While I'm not sure that name-calling tactics are necessarily helpful, I am at least encouraged that the public is aware of what's happening in big technology and is active in implementing what appears to be a rough set of checks and balances within that realm.
Given my medical scare, you can forgive me for being psyched about the talk of a possible...
AT&T's new Mobile Share plans are misleading in that they are basically a limited promotion...
April Fools’ Day is over, right? Technically, news of BlackBerry not renewing T-Mobile’s...
On Thursday, I tuned in to the Wisconsin Badger's first game in the NCAA basketball tournament on a Nokia Icon from Verizon. The phone was a review unit, so I didn't watch for long, but I have to admit that I was impressed by the quality of the picture. In fact, I had a little bit of an epiphany around video on mobile.
The Moto 360, the newest smartwatch to enter the arena, is Motorola’s first shot at Google’s new Android Wear OS. And the company made it almost all the way through the 360’s two-minute promo video without using the words “game-changer.” But then, right at the end, BAM. Game. Changed.
While competition, especially on price, is undoubtedly a good thing for wireless customers, it could mean major problems when it comes to billing, at least initially. Let's be honest, try as they might, the wireless carriers are failing miserably at creating simple, easy-to-understand plans.
In the rush to push back against that required theft deterrent, it’s important to recognize how effective a threat deterrent it could be. Maybe not in practice, but definitely in theory. If a potential cell phone thief knows that the device will be rendered useless after they snatch it, it really throws the whole risk-reward thing out of balance.
The "Smartphone Theft Deterrent Act", a bill that would require OEMs to build 'kill switch' technology into tablets and smartphones, seems like an over-reach to me. Senator Barbara Mikulski (D-MD), a co-sponsor of the bill, said in a statement that the legislation would "help put consumers in control of their cell phone data" through a kill switch’...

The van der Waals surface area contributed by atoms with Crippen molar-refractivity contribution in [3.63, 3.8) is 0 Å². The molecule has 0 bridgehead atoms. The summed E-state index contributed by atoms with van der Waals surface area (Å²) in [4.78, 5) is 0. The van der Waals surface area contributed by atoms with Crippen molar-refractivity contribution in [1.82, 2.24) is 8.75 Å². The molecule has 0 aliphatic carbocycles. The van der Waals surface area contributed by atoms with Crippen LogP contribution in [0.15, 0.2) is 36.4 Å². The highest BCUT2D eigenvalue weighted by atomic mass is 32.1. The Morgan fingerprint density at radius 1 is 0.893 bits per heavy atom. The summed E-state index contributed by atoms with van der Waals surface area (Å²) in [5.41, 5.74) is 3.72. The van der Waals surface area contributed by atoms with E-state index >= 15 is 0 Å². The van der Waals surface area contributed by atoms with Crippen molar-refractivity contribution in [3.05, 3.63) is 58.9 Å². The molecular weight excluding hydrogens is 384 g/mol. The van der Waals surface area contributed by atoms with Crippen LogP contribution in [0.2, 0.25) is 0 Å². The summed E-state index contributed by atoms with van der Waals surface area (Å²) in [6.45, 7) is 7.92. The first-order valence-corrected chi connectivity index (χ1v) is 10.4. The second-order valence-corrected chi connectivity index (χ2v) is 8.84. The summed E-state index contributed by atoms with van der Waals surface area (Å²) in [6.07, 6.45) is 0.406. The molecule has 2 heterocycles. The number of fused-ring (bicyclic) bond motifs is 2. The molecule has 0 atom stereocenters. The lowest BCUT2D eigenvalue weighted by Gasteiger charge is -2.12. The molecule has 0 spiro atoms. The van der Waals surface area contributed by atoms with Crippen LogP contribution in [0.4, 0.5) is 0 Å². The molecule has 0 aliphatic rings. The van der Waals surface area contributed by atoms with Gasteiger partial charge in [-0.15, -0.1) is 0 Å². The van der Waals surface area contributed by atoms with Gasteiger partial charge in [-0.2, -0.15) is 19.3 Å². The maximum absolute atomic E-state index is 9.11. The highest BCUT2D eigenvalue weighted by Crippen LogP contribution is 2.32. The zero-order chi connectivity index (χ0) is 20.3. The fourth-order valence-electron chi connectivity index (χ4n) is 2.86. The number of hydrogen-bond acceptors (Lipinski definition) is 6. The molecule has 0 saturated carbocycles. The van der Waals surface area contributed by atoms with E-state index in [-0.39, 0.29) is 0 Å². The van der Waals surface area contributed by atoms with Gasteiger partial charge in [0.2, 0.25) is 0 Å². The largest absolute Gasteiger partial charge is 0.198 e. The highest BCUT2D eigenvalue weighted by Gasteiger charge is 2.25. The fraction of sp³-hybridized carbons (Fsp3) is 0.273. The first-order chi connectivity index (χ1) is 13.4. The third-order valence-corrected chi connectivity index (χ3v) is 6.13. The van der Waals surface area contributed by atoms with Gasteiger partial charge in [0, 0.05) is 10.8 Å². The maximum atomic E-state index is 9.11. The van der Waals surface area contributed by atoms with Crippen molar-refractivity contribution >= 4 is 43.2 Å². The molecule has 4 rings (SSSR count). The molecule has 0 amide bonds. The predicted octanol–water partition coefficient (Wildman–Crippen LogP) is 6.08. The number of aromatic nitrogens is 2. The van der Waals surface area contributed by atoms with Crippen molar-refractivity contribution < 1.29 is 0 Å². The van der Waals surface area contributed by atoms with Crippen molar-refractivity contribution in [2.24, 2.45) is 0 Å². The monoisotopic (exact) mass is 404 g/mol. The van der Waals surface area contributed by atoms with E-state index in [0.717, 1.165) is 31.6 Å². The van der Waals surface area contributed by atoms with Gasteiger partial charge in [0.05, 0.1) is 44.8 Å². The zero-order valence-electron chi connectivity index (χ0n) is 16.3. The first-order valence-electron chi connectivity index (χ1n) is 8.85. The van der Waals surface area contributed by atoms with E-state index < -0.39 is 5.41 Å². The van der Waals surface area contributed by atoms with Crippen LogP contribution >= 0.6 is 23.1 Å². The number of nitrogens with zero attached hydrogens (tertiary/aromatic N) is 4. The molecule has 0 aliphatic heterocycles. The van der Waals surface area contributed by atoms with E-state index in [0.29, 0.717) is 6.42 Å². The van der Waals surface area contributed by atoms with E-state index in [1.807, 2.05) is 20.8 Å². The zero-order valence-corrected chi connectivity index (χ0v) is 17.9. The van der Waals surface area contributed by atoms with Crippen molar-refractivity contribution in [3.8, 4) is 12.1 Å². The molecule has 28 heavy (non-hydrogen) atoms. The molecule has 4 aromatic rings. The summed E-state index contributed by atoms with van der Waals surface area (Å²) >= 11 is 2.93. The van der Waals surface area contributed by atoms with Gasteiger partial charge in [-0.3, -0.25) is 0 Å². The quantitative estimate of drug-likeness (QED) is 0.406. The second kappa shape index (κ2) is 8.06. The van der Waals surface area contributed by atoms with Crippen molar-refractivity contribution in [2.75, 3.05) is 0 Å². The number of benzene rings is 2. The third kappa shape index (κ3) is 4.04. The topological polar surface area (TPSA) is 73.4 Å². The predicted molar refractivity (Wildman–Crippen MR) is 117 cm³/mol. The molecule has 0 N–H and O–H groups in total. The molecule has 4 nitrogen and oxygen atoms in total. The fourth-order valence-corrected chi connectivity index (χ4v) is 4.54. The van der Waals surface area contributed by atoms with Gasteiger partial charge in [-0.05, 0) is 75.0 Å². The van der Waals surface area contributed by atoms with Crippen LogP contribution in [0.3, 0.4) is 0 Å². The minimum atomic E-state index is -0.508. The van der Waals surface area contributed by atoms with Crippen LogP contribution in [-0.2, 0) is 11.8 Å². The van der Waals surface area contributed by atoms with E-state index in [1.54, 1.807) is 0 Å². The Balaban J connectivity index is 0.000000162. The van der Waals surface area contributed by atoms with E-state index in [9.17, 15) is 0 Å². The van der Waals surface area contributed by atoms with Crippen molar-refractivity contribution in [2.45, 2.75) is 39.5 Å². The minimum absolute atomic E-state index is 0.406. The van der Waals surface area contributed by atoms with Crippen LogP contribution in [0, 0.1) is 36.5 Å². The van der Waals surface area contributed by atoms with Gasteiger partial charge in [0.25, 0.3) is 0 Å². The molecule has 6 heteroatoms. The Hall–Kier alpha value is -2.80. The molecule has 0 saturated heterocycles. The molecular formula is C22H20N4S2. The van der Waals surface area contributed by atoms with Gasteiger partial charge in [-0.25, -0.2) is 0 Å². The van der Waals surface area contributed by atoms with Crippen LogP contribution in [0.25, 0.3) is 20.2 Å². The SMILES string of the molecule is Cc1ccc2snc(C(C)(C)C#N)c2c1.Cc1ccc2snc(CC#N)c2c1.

On nearly a monthly basis, a post will pop up on the Madison, WI sub-Reddit asking about T-Mobile’s coverage in the city and surrounding areas. Unlike AT&T, Verizon and U.S. Cellular—whom, for better or for worse, people in Madison already know very well—T-Mobile is still a bit of a wild card here.
“Subscriber data is the new oil” is a phrase we have heard in the mobile industry for a few years now. However, the person who coined that phrase was probably not thinking that, rather like groceries, personal data would be weighed and priced by the bag, but that is the way it seems to be headed.
After AT&T's new Mobile Share plans went live Saturday, I am absolutely certain its customer care departments have heard of T-Mobile. I say this in reference to the Aug. 8, 2013 blog I wrote about a call I made to AT&T customer service.
The Justice Department being skeptical of a potential anti-trust-bending merger is not exactly news. It’s in theirs and the FCC’s job description to be skeptical of things like that. It would have really been news if the DOJ had indicated something like “Sure, go for it! Mergers are cool.”
So you've made the decision to follow John Legere on his crusade against AT&T and business as usual. He's promised you the world - the fastest wireless network on the planet; free international roaming; no contracts; upgrade your device when you want; and he'll give you $650 per line to get out of your contract and onto a new device.
Motorola Mobility may have fallen off over the past year, but the company's recent low-end smartphone play may be a game changer. Consider that Verizon is now offering the Moto G off contract for $99. If that's not rattling executives over at Kyocera and Pantech, it's a price point that carrier executives are hearing loud and clear.
It’s extremely likely nothing will come of the commercial. It’s not outlandishly offensive, nor is it particularly funny, so odds are it will just go unnoticed. But on the off chance some company’s IT professional sees that commercial and thinks, “Really?”—then there’s also the possibility they’ll push for their enterprise to take its business elsewhere.
The mobile wallet: It's not there yet, it's not there yet, it's not there yet. Let me repeat: The mobile wallet is NOT THERE YET, and NFC is not going to save it. In fact, let me go a bit further and say that the mobile wallet may never arrive in any meaningful way, at least as it’s being conceived right now.
Chalk it up to a recent reading of Dave Eggers' satirical novel The Circle, but I'm skeptical of Google Glass for more than reasons of style. I can hear the cries of Luddite as I write this, but I'm wondering to what extent we really want to live in a world where EVERYTHING can potentially be recorded.
If Samsung can attract enough partnerships and a developer base to build out the Tizen ecosystem, it’s likely the company’s shift away from Android will occur and that it will be seismic. It’s hard to imagine who’ll fare worse in that divorce, but it’s nice to at least think the Android kids worldwide will get a more stable home out of it.